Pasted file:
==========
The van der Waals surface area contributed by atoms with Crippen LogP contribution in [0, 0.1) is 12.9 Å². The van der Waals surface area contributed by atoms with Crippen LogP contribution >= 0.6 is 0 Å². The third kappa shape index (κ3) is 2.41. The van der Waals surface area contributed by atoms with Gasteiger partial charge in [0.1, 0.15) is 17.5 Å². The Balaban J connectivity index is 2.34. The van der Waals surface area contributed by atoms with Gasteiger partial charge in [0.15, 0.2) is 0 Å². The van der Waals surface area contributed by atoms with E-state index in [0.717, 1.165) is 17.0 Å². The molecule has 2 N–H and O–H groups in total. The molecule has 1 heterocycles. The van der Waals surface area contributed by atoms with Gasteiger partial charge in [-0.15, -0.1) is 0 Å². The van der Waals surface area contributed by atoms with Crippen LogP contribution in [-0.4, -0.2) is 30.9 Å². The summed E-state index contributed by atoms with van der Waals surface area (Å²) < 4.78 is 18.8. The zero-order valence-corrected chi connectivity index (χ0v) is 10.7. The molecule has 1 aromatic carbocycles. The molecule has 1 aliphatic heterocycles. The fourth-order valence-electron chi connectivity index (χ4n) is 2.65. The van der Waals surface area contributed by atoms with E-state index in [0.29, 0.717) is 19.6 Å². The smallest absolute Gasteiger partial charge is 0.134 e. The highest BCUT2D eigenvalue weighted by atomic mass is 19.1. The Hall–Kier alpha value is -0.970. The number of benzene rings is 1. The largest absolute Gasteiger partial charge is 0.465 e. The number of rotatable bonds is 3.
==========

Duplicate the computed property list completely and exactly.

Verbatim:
The van der Waals surface area contributed by atoms with Crippen LogP contribution in [0, 0.1) is 12.9 Å². The van der Waals surface area contributed by atoms with Crippen LogP contribution >= 0.6 is 0 Å². The third kappa shape index (κ3) is 2.41. The van der Waals surface area contributed by atoms with Gasteiger partial charge in [0.1, 0.15) is 17.5 Å². The Balaban J connectivity index is 2.34. The van der Waals surface area contributed by atoms with Gasteiger partial charge in [0.15, 0.2) is 0 Å². The van der Waals surface area contributed by atoms with E-state index in [0.717, 1.165) is 17.0 Å². The molecule has 2 N–H and O–H groups in total. The molecule has 1 heterocycles. The van der Waals surface area contributed by atoms with Gasteiger partial charge in [-0.15, -0.1) is 0 Å². The van der Waals surface area contributed by atoms with Crippen LogP contribution in [-0.4, -0.2) is 30.9 Å². The summed E-state index contributed by atoms with van der Waals surface area (Å²) < 4.78 is 18.8. The zero-order valence-corrected chi connectivity index (χ0v) is 10.7. The molecule has 1 aromatic carbocycles. The molecule has 1 aliphatic heterocycles. The fourth-order valence-electron chi connectivity index (χ4n) is 2.65. The van der Waals surface area contributed by atoms with E-state index in [0.29, 0.717) is 19.6 Å². The smallest absolute Gasteiger partial charge is 0.134 e. The highest BCUT2D eigenvalue weighted by atomic mass is 19.1. The Hall–Kier alpha value is -0.970. The number of benzene rings is 1. The largest absolute Gasteiger partial charge is 0.465 e. The number of rotatable bonds is 3.